Appraisers and homeowners grew further apart on their opinions of home value despite the fact that the actual values themselves rose. This marks the third straight month that homeowners and appraisers have been more distant from harmony.
While homeowners and appraisers were 0.47% apart in terms of what homes were worth, the appraisals actually did rise 0.65% on the month.
Home Price Perception Index (HPPI)
The gap between homeowners and appraisers in terms of opinions on home value was up to 0.47% in January. This is a slight widening of the chasm from 0.45% in December. While still considered low, it could be the start of a lean in the wrong direction.
You begin to see this difference come into play as you look at city data. For example, in the San Francisco metro area at the beginning of last year, appraisals were coming in 2.11% higher than homeowner opinion. Fast-forward a year and these are less than 1% higher than where homeowners might expect them.
Quicken Loans Executive Vice President of Capital Markets Bill Banfield said that housing overall is still showing good rates of appreciation despite some softness in individual markets.
“It looks like the HPPI is seeing the start of a downward trend, in lock-step with pockets of moderating home values,” said Banfield. “However, with the national measure still reporting appraisals less than half of a percent lower than expected and with home values in the lowest performing metro area less than 2% lower than what homeowners estimated, the housing markets is still in a healthy place.”
On a regional basis, homeowners were still closest to the mark in the West where they only overestimated home value by 0.37%. The South and Northeast followed next with estimates overvaluing their homes by 0.46% and 0.47%, respectively. Finally, Midwest home values were overestimated by 0.62%.
Boston continues to have the hottest housing market with appraisals coming in 2.76% above homeowner estimates. In Chicago, they’re at the other end of the spectrum, overvaluing homes by 1.87%. Homeowners in Riverside, California were closest to appraiser opinions, undervaluing their homes by just 0.02%.
Home Value Index (HVI)
Home values were up 0.65% on the month and have arisen 5.35% since last January. This is a slower pace of appreciation than last month.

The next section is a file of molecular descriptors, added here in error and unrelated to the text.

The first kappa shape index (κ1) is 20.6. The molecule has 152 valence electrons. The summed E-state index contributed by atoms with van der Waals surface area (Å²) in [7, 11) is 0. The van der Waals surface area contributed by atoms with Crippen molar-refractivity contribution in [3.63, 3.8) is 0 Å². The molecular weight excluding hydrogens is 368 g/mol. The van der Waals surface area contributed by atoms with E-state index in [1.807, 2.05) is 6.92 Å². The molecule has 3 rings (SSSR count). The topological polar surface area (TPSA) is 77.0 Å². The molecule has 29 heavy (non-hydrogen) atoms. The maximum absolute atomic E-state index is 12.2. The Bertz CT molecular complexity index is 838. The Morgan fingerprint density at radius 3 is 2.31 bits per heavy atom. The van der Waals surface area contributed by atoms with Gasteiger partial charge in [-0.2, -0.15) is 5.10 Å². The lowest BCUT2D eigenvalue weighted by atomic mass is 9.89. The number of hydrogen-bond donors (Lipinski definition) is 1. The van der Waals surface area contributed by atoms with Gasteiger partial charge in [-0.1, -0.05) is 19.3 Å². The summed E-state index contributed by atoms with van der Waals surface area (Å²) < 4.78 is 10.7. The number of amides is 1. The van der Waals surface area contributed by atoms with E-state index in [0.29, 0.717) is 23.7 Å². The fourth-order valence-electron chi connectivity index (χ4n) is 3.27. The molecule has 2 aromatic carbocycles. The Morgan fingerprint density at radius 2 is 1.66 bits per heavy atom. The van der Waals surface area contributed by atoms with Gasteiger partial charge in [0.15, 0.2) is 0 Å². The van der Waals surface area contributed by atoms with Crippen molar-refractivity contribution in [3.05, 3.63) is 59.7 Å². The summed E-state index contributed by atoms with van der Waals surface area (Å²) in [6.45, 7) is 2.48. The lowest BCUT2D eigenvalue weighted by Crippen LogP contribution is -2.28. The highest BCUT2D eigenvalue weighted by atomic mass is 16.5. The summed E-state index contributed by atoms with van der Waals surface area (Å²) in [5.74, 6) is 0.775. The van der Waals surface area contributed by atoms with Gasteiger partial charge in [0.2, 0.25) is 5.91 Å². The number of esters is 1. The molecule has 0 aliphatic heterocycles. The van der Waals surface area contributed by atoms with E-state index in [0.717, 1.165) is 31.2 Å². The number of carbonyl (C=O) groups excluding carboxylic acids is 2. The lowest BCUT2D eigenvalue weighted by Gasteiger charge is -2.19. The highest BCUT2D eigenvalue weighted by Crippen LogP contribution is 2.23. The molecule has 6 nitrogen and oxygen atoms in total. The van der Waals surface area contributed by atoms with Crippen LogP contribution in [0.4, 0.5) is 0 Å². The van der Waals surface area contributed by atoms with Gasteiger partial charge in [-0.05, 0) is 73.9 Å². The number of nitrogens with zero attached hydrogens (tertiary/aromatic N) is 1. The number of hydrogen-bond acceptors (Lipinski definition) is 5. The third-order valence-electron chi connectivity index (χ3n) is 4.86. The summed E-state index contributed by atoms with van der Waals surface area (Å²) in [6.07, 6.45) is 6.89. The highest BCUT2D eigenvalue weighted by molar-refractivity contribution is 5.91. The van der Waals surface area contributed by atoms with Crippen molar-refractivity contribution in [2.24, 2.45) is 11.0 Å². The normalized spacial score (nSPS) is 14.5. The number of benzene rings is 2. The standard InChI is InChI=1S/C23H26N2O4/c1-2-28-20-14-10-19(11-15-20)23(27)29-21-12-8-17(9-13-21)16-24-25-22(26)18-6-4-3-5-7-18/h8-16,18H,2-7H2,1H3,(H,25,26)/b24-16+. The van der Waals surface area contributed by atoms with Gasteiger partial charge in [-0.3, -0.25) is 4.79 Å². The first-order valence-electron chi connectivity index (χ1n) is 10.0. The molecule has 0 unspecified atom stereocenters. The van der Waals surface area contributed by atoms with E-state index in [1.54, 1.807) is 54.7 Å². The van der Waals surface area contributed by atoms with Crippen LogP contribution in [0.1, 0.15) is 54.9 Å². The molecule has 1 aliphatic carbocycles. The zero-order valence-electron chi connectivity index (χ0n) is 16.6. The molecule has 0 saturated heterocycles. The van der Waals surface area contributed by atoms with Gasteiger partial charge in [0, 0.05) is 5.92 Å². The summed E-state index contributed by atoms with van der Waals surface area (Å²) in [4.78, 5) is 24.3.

Banfield thinks that some of the slowdown in price appreciation could actually be a good thing for buyers.
“While there have been some recent movements in the pace of home appreciation, the housing market is still very strong and is making positive movements across the country,” he said. “As homes in each market adjust for the rate of price appreciation, buyers and sellers may find that there is more to negotiate – and some potential complications – if the purchase price isn’t supported by the appraised value. The appraised values will be derived from recent, proximate sales, and are the leading indicator for the direction of the local market.”
Regionally, home values saw the biggest monthly increase in the South, where they were up 1.34% and have risen 6.84% annually. Meanwhile, home values in the Northeast rose 0.59% and 4.74% on the year. In the Midwest, home values declined 0.08%, but have still gone up 4.42% since January 2018. The West may be starting to show signs of downward price pressure. The region is up 3.27% on the year, but values fell 0.38% on the month.
If you like what you see, maybe you’re ready to get started with a purchase or refinance. You have the option to get started online or give us a call at (800) 785-4788.
The Quicken Loans Home Price Perception and Home Value Indexes are released on the second Tuesday of each month on the Quicken Loans Press Room.
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